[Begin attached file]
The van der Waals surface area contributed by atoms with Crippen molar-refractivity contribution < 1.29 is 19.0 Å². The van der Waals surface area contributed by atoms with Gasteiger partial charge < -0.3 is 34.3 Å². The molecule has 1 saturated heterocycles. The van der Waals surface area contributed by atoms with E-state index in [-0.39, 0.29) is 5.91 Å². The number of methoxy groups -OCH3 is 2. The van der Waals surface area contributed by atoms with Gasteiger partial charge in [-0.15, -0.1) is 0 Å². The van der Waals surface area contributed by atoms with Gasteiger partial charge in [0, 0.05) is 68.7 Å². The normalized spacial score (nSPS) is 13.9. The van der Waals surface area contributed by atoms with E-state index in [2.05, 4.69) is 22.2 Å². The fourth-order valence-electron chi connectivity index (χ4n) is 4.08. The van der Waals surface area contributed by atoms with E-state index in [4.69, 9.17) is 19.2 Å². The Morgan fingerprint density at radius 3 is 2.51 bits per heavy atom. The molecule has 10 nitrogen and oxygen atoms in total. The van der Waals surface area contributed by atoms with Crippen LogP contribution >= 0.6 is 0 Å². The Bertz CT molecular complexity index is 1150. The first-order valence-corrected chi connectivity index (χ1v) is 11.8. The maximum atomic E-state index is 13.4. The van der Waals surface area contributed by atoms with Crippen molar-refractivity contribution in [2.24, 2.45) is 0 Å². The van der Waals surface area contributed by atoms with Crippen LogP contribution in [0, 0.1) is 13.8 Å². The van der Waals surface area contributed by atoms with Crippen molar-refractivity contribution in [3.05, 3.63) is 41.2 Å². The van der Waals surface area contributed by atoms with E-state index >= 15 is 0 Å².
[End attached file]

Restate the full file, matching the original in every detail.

The van der Waals surface area contributed by atoms with Crippen molar-refractivity contribution < 1.29 is 19.0 Å². The van der Waals surface area contributed by atoms with Gasteiger partial charge < -0.3 is 34.3 Å². The molecule has 1 saturated heterocycles. The van der Waals surface area contributed by atoms with E-state index in [-0.39, 0.29) is 5.91 Å². The number of methoxy groups -OCH3 is 2. The van der Waals surface area contributed by atoms with Gasteiger partial charge in [-0.15, -0.1) is 0 Å². The van der Waals surface area contributed by atoms with Gasteiger partial charge in [0, 0.05) is 68.7 Å². The normalized spacial score (nSPS) is 13.9. The van der Waals surface area contributed by atoms with E-state index in [2.05, 4.69) is 22.2 Å². The fourth-order valence-electron chi connectivity index (χ4n) is 4.08. The van der Waals surface area contributed by atoms with E-state index in [4.69, 9.17) is 19.2 Å². The Morgan fingerprint density at radius 3 is 2.51 bits per heavy atom. The molecule has 10 nitrogen and oxygen atoms in total. The van der Waals surface area contributed by atoms with Crippen LogP contribution >= 0.6 is 0 Å². The Bertz CT molecular complexity index is 1150. The first-order valence-corrected chi connectivity index (χ1v) is 11.8. The maximum atomic E-state index is 13.4. The van der Waals surface area contributed by atoms with Crippen molar-refractivity contribution in [2.24, 2.45) is 0 Å². The van der Waals surface area contributed by atoms with Crippen LogP contribution in [0, 0.1) is 13.8 Å². The van der Waals surface area contributed by atoms with Crippen molar-refractivity contribution in [3.05, 3.63) is 41.2 Å². The van der Waals surface area contributed by atoms with E-state index >= 15 is 0 Å².